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Teacher workloads are at an all-time high, pressure on the education system is increasing and that means even more challenges for support staff like you.
With such a heavy workload and so many responsibilities it’s hard to even start writing a teaching assistant CV let alone decide what to include in it. But it’s actually simple when you know how, much simpler than an average day for a TA that’s for sure!
Read on and you’ll see a professional teaching assistant CV example you can adjust and make your own. Plus, you’ll learn an easy formula for writing a CV for teaching assistant jobs that will land you 10x more interviews than any other CV you’ve written in the past.
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Sample Teaching Assistant CV Template
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Energetic teaching assistant with 3+ years of experience. Passionate advocate for maximising learning outcomes for all students, regardless of background. Confident in working with children with dyslexia to improve literacy skills. Looking to expand my knowledge of teaching strategies in primary school education and help Southwark Primary maintain its reputation for excellence in supporting students from deprived families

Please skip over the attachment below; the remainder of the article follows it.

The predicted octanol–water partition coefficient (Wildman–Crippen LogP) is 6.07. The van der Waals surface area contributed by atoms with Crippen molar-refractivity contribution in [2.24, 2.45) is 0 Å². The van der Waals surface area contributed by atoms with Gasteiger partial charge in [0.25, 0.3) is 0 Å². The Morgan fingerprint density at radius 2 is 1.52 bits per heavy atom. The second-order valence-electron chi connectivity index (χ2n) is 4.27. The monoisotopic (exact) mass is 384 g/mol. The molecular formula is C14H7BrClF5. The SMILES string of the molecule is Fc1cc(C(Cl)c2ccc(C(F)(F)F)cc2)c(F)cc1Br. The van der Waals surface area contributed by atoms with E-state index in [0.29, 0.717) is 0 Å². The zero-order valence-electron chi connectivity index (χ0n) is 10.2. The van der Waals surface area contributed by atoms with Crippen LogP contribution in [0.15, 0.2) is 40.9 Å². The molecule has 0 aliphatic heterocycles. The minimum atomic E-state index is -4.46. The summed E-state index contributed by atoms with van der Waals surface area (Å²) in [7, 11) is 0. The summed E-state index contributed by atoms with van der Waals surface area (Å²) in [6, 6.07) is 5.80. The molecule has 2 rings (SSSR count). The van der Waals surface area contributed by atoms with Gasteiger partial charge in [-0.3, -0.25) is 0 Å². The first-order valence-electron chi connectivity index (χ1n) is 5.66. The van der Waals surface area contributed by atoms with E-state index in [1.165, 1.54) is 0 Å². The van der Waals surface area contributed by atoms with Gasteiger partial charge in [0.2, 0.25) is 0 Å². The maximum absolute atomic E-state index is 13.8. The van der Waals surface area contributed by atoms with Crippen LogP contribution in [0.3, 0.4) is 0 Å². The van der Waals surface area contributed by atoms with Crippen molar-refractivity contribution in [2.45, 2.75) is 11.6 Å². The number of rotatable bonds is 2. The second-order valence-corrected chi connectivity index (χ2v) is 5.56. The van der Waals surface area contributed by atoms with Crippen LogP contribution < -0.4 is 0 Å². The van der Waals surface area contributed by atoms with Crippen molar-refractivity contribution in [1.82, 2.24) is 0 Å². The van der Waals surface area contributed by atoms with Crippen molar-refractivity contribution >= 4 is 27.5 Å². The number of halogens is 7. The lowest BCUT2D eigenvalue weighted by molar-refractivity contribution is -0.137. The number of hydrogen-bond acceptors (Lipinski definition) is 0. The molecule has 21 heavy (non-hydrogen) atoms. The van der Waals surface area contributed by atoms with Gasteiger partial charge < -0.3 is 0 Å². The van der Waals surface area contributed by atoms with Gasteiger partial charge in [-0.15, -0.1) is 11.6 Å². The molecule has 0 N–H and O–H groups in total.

South Wandsworth Primary, London
- Supported teachers in implementing curriculum for classes with 25+ students
- Aided teaching staff in preparing lesson plans, achieving consistently positive results in evaluations by headteacher.
- Succeeded in adhering to school-wide improvement plan for TAs that led to increase in Ofsted rating from Grade 3 to Grade 2.
- Provided one-on-one support to students with dyslexia.
- Facilitated translations of school communications for Punjabi speaking parents and family.
- Advocated the use of specialist learning materials for students from BAME communities.
Level 3 Supporting Teaching & Learning in Skills Certificate, September 2015–March 2016
Kingston College, Kingston upon Thames
A-levels: English, Geography, Biology. September 2013–June 2015
South Thames Comprehensive, London, UK
9 GCSEs including Mathematics and English, September 2011–June 2013
South Thames Comprehensive, London, UK
- Ability to work under pressure. Maintained delivery of support required despite staffing and funding shortfalls.
- Conflict resolution. Calm and composed manner that was often called upon to resolve conflicts between staff and students.
- Patience. Persevered in providing positive support to students with behavioural issues.
- Communication. Translated and created new layout for school publications in Punjabi.
- Classroom management. Delivered emergency cover for staff absences, delivering lessons where required.
Now, here’s the job-winning teaching assistant CV formula:
1. Use the Best Format for Your Teaching Assistant CV